Kate and Clara's Curious Cornish Craft Shop - Ali McNamara
‘I don’t get it?’ my daughter says as she stares up at the huge, brightly coloured canvas on the wall in front of us. ‘It’s like something I did when I was little, and you stuck on the fridge for everyone to see.’
I have to agree with her but, wary of where we are, I choose my words carefully.
‘It’s called modern art,’ I whisper, ‘Not everyone gets it.’
‘Do you get it?’ Molly asks, still in a voice a little too loud for my liking. ‘And more to the point, do you think it’s any good?’
A few people standing nearby turn their intense gaze away from the artwork in front of them towards our direction.
‘Molly, you need to keep your voice down,’ I whisper again, not answering her question. ‘Art galleries are a bit like libraries – people don’t want to be disturbed while they study things.’
Molly folds her arms. ‘In a library people actually want to take the books home. I can’t see anyone wanting to take a series of blue blobs home again and again, can you, Mum?’
I open my mouth to agree with her, but a refined female voice speaks first. ‘As a matter of fact this painting is one of our most popular exhibits. Our shop sells more postcards, prints and bags reproduced from this one work of art than any other in the whole gallery.’
I look at the woman standing next to us. I’ve seen her around the town from time to time, flouncing about in brightly coloured scarves and layers of mismatched clothing.
‘You obviously work here,’ I reply politely. ‘I thought I’d seen you around St Felix.’
‘I’m one of the curators at the gallery,’ she replies self-importantly. ‘I’m in charge of the new Winston James exhibition. I assume you’re here for the opening tonight?’
She looks us up and down as though she’s wondering if we’d been wrongly invited.
‘Yes, we are,’ I say, pulling the invitation from my bag.
The woman takes it from me and examines it carefully. ‘Ah,’ she says knowingly. ‘Local business, are you? That makes sense.’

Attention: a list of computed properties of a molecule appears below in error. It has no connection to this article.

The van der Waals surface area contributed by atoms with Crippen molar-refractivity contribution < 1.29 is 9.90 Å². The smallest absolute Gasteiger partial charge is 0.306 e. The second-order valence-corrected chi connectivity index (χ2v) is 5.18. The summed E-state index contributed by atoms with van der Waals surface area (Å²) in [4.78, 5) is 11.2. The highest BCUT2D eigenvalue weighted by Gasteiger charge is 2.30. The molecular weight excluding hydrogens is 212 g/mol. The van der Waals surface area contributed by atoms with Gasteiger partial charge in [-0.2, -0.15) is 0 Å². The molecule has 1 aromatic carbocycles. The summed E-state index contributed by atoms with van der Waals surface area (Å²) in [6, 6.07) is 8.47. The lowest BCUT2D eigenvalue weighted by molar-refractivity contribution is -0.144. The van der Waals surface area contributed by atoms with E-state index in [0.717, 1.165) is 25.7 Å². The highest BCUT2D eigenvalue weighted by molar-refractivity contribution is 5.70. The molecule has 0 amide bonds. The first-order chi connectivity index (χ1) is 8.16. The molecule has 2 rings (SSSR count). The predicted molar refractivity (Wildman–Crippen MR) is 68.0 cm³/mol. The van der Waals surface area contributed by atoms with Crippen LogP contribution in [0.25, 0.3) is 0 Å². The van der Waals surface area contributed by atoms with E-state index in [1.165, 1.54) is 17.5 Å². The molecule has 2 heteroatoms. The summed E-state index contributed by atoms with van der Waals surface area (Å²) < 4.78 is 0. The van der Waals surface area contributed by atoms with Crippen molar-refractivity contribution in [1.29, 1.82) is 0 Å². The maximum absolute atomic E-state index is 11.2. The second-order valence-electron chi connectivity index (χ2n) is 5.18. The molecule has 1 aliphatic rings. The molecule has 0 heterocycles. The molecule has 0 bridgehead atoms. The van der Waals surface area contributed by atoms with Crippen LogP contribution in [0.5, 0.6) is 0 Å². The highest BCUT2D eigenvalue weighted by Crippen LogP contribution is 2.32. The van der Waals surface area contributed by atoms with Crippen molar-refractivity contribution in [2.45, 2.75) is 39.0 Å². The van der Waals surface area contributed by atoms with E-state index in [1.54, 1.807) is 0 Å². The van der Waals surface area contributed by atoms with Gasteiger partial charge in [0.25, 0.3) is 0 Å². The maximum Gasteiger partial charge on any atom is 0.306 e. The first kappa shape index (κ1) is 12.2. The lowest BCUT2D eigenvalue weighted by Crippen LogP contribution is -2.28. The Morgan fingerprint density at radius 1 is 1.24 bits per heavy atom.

‘Yes,’ I say, snatching back the invitation from her. ‘I own Kate’s Cornish Crafts on Harbour Street. We sell art and craft supplies,’ I emphasise when she looks blankly at me.
‘Mmm,’ the woman says, quickly losing interest in us as some more people arrive through the main gallery doors. ‘The party is through there.’ She points vaguely in the direction of some heavy glass doors. ‘Do enjoy your evening.’ Then she scurries over towards a large man wearing a long black trench coat and a matching black trilby hat with a green feather. ‘Julian! How wonderful you could make it!’ she gushes, air-kissing the man on both cheeks.
‘Come on,’ I tell Molly as she grins with amusement at the eccentric group of people following Julian through the door. ‘The sooner we get this party over with, the sooner we can go home.’
‘Kate!’ a young woman calls with delight a short while later, as Molly and I stand awkwardly with our complimentary drinks gazing at the people around us. Some of them we recognise as fellow St Felix residents, and some of them seem to be distinctly different from the usual out-of-town visitor yet seem to fit in extremely well with the art gallery surrounding.
‘Poppy!’ I call back, pleased to see one of my fellow Harbour Street shop owners. ‘How are you? I haven’t seen you in a while.’
‘I haven’t been in the flower shop much lately.’ Poppy grimaces. ‘Morning sickness,’ she explains, patting her tummy.
‘You’re expecting again?’ I ask with delight. ‘How wonderful.’
‘I certainly am!’ Poppy replies looking pleased. ‘Hopefully now I’m past twelve weeks I should start feeling a little better like last time. ‘Hello Molly,’ she says, spotting her. ‘Having a good time?’
Molly shrugs. ‘It’s okay.’
Poppy grins. ‘You remind me of my stepdaughter Bronte. She would have said something similar at your age, being dragged somewhere like this by one of her parents.’
Molly looks awkwardly at Poppy.
‘It’s wonderful news about the baby, Poppy,’ I tell her. ‘I didn’t know you were expecting again.’
‘Jake and I are only just telling people now it’s safe to do so. Actually I think it’s taken Jake all these weeks to get his head around the fact he’s going to be a father again.’
‘This will be his … fourth child, won’t it?’
‘Yup, second by me. The first two are hardly children any more now. Bronte is twenty and Charlie is twenty-two.’
‘Bronte is at art college, isn’t she? I think she popped in